Today’s proliferation of social and networking websites presents both new opportunities and challenges to job seekers. While it is easier than ever to connect and network with other professionals, it is equally as easy to make the wrong impressions with content posted online. Most of today’s popular social media sites are accessed by companies when hiring prospective employees. Facebook, Twitter, LinkedIn, Instagram, Tumblr and countless others can provide a window into the life of a candidate. Unfortunately, that window can reveal some unflattering things unless care is taken to conduct online reputation management.
What is online reputation management? The steps taken by job seekers (and employees, as well) to make sure unflattering images and stories about them can’t be found online. You don’t want long-buried, or not-so-positive stories and photos from your past to be discovered by a human resources department. As a general rule, if you share content publicly on social media, make sure the content works for, not against you.
Consider the following tips when conducting online reputation management:
- Review your social media profiles and consider removing or securing content that could potentially be viewed by an employer as unprofessional. Focus on posting content that highlights your professionalism, personality, interests and qualifications in a positive manner. Avoid content that is provocative, inflammatory, lewd or that raises an eyebrow. You don’t want to be viewed as a partier, someone who never sleeps, or someone who exhibits risky or questionable behavior. Staying away from topics such as religion and politics is also advisable.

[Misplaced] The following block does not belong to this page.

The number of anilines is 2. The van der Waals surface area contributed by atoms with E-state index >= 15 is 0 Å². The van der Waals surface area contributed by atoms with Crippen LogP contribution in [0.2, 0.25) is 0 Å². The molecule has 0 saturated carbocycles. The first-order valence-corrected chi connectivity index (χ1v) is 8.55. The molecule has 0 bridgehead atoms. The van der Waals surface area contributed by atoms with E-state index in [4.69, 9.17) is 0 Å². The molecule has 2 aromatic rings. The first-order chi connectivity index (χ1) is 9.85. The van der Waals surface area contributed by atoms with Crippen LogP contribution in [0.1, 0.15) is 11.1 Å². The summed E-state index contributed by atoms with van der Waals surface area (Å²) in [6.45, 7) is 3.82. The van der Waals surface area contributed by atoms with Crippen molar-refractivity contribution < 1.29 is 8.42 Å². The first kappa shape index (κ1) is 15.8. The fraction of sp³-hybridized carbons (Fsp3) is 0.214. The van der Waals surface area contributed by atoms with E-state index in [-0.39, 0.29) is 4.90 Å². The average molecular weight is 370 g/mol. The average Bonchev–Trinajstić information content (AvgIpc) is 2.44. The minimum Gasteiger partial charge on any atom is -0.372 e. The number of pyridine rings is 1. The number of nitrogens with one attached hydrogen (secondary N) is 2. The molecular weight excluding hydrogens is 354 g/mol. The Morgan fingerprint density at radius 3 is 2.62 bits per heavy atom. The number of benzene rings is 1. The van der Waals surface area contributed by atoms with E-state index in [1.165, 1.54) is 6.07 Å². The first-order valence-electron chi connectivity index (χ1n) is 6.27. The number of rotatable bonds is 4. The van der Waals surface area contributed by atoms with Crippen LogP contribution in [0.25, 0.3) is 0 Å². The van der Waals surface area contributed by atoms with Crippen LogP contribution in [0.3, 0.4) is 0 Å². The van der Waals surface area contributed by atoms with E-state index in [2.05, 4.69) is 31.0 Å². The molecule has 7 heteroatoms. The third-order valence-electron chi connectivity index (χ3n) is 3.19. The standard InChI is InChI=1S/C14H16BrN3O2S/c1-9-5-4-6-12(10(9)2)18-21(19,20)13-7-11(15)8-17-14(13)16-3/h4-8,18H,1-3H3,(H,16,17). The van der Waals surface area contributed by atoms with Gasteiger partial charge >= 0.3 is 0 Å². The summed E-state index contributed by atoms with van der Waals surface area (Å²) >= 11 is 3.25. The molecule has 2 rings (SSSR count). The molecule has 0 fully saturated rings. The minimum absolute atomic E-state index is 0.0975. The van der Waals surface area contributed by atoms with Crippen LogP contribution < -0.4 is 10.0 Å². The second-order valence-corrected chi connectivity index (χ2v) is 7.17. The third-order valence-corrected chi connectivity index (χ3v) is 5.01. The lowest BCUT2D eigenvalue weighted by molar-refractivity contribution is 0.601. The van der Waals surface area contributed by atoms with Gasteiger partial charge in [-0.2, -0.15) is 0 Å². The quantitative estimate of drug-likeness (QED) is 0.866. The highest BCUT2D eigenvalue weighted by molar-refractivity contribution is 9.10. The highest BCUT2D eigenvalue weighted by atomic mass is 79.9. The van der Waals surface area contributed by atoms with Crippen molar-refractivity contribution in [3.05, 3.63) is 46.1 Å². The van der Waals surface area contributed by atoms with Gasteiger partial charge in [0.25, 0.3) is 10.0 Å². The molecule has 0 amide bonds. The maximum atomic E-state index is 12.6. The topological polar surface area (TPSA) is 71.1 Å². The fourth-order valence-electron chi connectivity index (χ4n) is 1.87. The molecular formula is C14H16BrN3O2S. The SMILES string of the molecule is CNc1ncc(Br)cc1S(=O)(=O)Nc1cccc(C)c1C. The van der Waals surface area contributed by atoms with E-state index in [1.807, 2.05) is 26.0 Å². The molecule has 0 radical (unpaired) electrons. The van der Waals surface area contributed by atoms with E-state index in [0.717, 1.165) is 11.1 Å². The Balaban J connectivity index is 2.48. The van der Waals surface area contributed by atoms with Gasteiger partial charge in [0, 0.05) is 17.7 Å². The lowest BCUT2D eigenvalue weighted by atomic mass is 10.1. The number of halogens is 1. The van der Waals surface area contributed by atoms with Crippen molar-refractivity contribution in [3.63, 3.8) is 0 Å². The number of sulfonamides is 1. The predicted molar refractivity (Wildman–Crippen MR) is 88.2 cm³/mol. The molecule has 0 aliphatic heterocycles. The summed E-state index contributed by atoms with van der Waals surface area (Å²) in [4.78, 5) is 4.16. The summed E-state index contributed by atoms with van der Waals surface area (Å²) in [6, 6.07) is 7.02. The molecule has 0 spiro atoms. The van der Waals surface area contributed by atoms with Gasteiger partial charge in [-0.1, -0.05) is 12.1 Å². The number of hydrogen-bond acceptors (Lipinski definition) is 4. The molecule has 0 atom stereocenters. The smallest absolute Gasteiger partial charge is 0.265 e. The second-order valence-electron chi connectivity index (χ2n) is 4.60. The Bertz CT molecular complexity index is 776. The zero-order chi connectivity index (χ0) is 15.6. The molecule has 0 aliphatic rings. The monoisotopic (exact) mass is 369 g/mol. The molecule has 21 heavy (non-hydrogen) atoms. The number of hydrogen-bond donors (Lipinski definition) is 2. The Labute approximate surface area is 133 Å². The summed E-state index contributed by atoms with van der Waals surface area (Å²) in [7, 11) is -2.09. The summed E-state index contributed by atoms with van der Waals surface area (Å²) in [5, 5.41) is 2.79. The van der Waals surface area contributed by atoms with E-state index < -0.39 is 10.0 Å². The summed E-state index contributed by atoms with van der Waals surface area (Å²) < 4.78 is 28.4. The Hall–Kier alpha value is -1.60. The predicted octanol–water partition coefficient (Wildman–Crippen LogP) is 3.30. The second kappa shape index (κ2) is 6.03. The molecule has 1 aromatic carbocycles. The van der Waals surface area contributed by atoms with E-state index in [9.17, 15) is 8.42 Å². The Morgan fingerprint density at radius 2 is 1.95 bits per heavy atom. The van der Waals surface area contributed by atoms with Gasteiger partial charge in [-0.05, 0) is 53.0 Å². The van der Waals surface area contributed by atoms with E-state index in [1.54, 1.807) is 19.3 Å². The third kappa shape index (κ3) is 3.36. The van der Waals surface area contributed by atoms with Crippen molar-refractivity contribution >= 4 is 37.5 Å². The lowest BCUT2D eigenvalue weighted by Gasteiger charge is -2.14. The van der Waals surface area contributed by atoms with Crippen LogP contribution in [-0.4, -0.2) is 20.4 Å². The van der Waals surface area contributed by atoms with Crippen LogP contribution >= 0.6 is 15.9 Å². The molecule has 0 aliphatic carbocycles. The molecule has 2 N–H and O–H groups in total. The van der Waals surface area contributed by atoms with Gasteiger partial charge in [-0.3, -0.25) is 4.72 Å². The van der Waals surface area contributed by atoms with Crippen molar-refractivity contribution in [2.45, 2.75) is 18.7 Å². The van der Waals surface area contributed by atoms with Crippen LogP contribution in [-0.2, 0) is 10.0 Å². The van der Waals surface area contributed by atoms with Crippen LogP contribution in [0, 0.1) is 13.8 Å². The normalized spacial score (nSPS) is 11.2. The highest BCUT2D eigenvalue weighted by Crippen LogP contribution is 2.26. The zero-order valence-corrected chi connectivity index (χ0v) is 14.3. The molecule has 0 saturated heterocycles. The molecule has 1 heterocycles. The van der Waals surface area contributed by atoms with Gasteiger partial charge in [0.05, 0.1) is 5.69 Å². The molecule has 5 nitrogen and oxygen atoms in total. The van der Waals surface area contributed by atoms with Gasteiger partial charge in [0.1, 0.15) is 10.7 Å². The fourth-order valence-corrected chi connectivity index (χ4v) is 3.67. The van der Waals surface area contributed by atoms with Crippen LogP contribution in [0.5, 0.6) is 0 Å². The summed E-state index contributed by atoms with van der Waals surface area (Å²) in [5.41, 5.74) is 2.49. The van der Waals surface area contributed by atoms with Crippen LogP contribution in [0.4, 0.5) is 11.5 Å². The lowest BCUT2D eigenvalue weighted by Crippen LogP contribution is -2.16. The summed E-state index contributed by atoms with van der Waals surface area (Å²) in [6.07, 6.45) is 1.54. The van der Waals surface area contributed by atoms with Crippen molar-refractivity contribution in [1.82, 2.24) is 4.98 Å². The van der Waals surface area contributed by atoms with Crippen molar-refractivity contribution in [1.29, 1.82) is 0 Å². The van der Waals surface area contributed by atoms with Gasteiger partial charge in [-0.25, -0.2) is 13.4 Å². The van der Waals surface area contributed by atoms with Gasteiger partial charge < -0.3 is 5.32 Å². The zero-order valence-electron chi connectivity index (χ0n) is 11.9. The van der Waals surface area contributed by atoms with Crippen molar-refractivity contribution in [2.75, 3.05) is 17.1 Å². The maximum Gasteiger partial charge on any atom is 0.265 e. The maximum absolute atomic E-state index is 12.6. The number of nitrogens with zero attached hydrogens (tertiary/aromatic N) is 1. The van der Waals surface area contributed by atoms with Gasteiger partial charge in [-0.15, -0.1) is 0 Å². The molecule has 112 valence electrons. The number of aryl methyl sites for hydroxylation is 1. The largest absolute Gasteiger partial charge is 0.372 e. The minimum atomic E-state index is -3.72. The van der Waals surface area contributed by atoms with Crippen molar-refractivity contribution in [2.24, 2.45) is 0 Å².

- Separate personal and professional. On sites of a more “business” nature, like Linked In, you’ll want to focus on building your professional images. For sites of a more “social” nature, such as Facebook, consider making customizing your “privacy” settings to secure your personal life by limiting who can see your photos and postings to those your “friends” and, consider only accepting “friends” who are personal and not related to your work.
- Limit tagging and prevent others from tagging you in photos without your approval. No one will care more than you do about how you are perceived during your job search (or any other time). You must make the effort to protect your reputation and remember, a picture is worth a thousand words. Take steps to avoid being surprised by the appearance of that crazy photo from your college reunion, best friends wedding, etc. right at the time of a job offer.
- Be cognizant of time stamping. By estimates, approximately 1/3 of employers actively review social media in the hiring process. Those who do are generally quite savvy in figuring out your online activity. Did you spend a lot of time on Facebook at your previous job? Blogging on Tumblr instead of working? Unless that was part of your job responsibilities, this is exactly what companies are looking at when they are checking you out. Pay attention to your online behavior and when you are posting – they sure will.
- Control the messaging and make yourself relevant. Before executing a job search, create positive online content and push it out to the outlets your frequent. This will make any searches done in your name bring back professional, directed content of your choosing. Keep doing this during your search at intervals to control the message and project the image you desire. This puts you in charge, helps you build your personal brand and effectively manage your online presence.